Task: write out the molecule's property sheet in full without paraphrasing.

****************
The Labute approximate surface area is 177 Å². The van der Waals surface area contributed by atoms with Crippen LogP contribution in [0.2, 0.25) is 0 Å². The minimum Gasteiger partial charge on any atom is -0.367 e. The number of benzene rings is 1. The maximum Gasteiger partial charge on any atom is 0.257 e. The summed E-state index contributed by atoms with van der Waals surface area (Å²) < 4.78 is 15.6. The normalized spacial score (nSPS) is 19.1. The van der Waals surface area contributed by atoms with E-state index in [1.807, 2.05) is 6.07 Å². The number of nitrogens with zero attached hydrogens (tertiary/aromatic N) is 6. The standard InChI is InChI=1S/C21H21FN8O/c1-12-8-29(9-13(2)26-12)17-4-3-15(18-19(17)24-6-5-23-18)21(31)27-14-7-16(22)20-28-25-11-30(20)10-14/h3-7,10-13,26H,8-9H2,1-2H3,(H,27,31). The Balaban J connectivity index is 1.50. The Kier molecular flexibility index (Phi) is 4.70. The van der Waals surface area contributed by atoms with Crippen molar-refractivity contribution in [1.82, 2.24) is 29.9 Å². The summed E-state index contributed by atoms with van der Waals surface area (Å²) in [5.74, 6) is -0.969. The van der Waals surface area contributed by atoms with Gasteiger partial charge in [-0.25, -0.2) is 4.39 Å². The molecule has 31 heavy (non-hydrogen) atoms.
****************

The Labute approximate surface area is 177 Å². The van der Waals surface area contributed by atoms with Crippen LogP contribution in [0.2, 0.25) is 0 Å². The minimum Gasteiger partial charge on any atom is -0.367 e. The number of benzene rings is 1. The maximum Gasteiger partial charge on any atom is 0.257 e. The summed E-state index contributed by atoms with van der Waals surface area (Å²) < 4.78 is 15.6. The normalized spacial score (nSPS) is 19.1. The van der Waals surface area contributed by atoms with E-state index in [1.807, 2.05) is 6.07 Å². The number of nitrogens with zero attached hydrogens (tertiary/aromatic N) is 6. The standard InChI is InChI=1S/C21H21FN8O/c1-12-8-29(9-13(2)26-12)17-4-3-15(18-19(17)24-6-5-23-18)21(31)27-14-7-16(22)20-28-25-11-30(20)10-14/h3-7,10-13,26H,8-9H2,1-2H3,(H,27,31). The Balaban J connectivity index is 1.50. The Kier molecular flexibility index (Phi) is 4.70. The van der Waals surface area contributed by atoms with Crippen molar-refractivity contribution in [1.82, 2.24) is 29.9 Å². The summed E-state index contributed by atoms with van der Waals surface area (Å²) in [5.74, 6) is -0.969. The van der Waals surface area contributed by atoms with Gasteiger partial charge in [-0.25, -0.2) is 4.39 Å². The molecule has 31 heavy (non-hydrogen) atoms.